Kevin Gilbride – New York Giants offensive coordinator
Marilyn Giuliano – Connecticut State Representative
Tim Holt – former college and professional football coach
Chris Houser – former professional soccer player
Gilbert Jean-Baptiste – former professional soccer player
Mike Katz – professional bodybuilder and former professional football player with the New York Jets, graduated in 1966
George Kiefer – head men's soccer coach at the University of South Florida
Dan Lauria – actor, graduated in 1970
James Marshall – author and illustrator, notably of children's books such as George and Martha
Bonaventure Maruti – professional soccer player
Nangolo Mbumba – Namibian politician
Scott Mersereau – former defensive end for the New York Jets
Nick Nicolau – former college and professional football coach
Olivier Occéan – professional soccer player
Andrew Olivieri – former professional soccer player
Bo Oshoniyi – former professional soccer player
Juan Carlos Osorio – former professional soccer player
Paul Oyuga – former professional soccer player
Chris Palmer – former professional football coach
Rob Parker – professional television journalist
Mike Petke – former professional soccer player
Neil Thomas Proto – lawyer, teacher, lecturer, and author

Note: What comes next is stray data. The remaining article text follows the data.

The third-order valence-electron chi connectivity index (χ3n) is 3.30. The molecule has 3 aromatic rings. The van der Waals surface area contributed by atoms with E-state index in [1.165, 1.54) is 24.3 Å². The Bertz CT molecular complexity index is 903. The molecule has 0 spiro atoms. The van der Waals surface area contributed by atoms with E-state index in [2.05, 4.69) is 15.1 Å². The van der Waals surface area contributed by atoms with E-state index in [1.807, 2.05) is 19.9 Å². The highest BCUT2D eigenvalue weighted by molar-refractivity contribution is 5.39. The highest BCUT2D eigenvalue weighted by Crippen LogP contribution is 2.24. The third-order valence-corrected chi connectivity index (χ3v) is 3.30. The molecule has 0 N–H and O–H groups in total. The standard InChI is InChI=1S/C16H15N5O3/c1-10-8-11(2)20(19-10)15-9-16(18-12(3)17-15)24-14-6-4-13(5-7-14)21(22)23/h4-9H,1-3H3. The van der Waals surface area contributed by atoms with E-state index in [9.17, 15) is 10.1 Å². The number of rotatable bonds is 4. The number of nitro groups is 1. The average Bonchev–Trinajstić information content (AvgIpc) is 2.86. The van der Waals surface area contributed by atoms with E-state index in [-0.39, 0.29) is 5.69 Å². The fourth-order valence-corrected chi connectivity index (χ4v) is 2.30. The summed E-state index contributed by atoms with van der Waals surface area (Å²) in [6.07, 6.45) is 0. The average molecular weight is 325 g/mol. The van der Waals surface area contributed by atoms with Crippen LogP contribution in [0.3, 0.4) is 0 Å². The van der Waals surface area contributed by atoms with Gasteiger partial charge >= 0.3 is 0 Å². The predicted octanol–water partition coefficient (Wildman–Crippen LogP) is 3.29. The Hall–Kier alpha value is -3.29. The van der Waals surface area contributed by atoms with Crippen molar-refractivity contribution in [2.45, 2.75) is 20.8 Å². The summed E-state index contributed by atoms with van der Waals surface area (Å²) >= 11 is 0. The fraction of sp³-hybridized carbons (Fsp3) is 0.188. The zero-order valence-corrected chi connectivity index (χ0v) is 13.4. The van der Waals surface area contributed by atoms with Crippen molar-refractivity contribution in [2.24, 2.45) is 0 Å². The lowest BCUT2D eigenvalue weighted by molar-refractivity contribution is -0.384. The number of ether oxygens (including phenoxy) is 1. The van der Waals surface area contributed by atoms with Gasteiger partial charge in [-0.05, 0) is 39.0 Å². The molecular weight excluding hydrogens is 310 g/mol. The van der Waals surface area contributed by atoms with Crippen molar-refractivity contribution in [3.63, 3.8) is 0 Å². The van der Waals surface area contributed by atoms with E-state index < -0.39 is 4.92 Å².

Ray Reid – head men's soccer coach at the University of Connecticut
Carlos Rocha – professional soccer player
Jordan Russolillo – former professional soccer player
John Searles – Bestselling author, book critic, and editor-at-large at Cosmopolitan magazine
Cristian da Silva – former professional soccer player
Parrish Smith – Member of hip-hop group EPMD and also former tight-end for Southern Connecticut State University Football team
Victoria Leigh Soto – teacher murdered in the December 2012 Sandy Hook Elementary School shooting
Jeff Stoutland – Alabama Crimson Tide offensive line coach
Andy Talley – Villanova University head football coach
Heidi Alice Voight – Miss Connecticut 2006
Norby Williamson – ESPN vice president of studio and remote production, graduated in 1984
Daniel Trust – Rwandan Genocide survivor, motivational speaker and founder of The Daniel Trust Foundation, graduated in 2013